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We Haven't Seen The Last Of Cleetus Friedman

By Lorna Juett in Food on Jan 30, 2013 7:00PM

Photo Via Christina Noel

While the closing of City Provisions is a shock to locavores and foodies around Chicago, I can say with conviction that Cleetus Friedman won’t be hanging up his apron so easily. I know this personally, as when I first entertained a career focused on food and beverage, I interned in his kitchen one day a week and eventually landed a full-time job as his right hand administrative and catering sales lady. It wasn’t always easy, but I loved my job.

After almost three years, countless sweaty farm dinners, and a lot of heart-to heart conversations, Cleetus let me go. I did what anyone else would do and filed for unemployment. An unemployment agent called to verify some facts, and she asked me why I thought I got fired. I gave the usual reasons, and she asked, “can I tell you what your boss said?” Of course, being a glutton for punishment, I agreed. Cleetus had told her, “Lorna lacked passion.”

“Lacked passion.” The phrase rang in my head for months. I couldn’t understand. I was very involved in the business, felt ownership, believed in the mission of sustainability and local food. To hear I “lacked passion” was a blow. But I grew to see it another way. Cleetus wanted me to match his intensity, because he knew I had it in me. Eventually I grew proud of the notion that he thought I might have even a fraction of his drive. Of course, to match him would be impossible, there there are very few people who can.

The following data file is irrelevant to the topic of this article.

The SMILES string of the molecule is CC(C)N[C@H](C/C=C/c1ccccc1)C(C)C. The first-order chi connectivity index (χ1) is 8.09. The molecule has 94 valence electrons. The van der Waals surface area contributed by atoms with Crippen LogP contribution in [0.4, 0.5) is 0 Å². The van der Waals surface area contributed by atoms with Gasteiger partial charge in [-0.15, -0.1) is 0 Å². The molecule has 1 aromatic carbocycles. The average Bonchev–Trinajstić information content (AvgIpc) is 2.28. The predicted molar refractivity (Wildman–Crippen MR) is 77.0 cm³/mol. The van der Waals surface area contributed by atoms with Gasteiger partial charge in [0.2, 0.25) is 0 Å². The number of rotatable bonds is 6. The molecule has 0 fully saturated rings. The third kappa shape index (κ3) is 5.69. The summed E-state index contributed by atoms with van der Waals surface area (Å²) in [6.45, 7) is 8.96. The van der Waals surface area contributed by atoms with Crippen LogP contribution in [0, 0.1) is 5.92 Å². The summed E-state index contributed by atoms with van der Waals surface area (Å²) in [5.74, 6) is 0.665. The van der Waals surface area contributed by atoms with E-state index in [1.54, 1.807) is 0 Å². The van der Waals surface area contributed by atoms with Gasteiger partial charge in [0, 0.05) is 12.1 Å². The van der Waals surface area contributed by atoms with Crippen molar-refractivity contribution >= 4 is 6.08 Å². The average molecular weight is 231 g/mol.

What’s more, is that not only does Cleetus have the passion, he also has the drive and wherewithal to succeed. I won’t speculate as to what didn’t work within the business, that’s for Cleetus to know. Of course the thought that “sustainability - an undying commitment to what that means - wasn't sustainable” is heartbreaking to both the lay-localvore and those more committed to sustainable eating. I won’t make conjectures as to what is next for him (a replacement for Alpana Singh on Check Please, perhaps?), but he will land on his feet, stronger and wiser. He’s just got to.

Aside from his passion for what he believes in, Cleetus’ greatest asset is his ability to connect people not only to their food, but also to one another. He’s been a conduit for many relationships, both in business and personal sectors, and to that effect, he’s owed a karmic connection of his own that just might lead to his next venture.

As a friend of Cleetus and a supporter of local food in general, I confidently believe that while this chapter of his business life has ended, there’s clearly more awaiting him. Perhaps this is the time we should all start saying, “we knew him when.”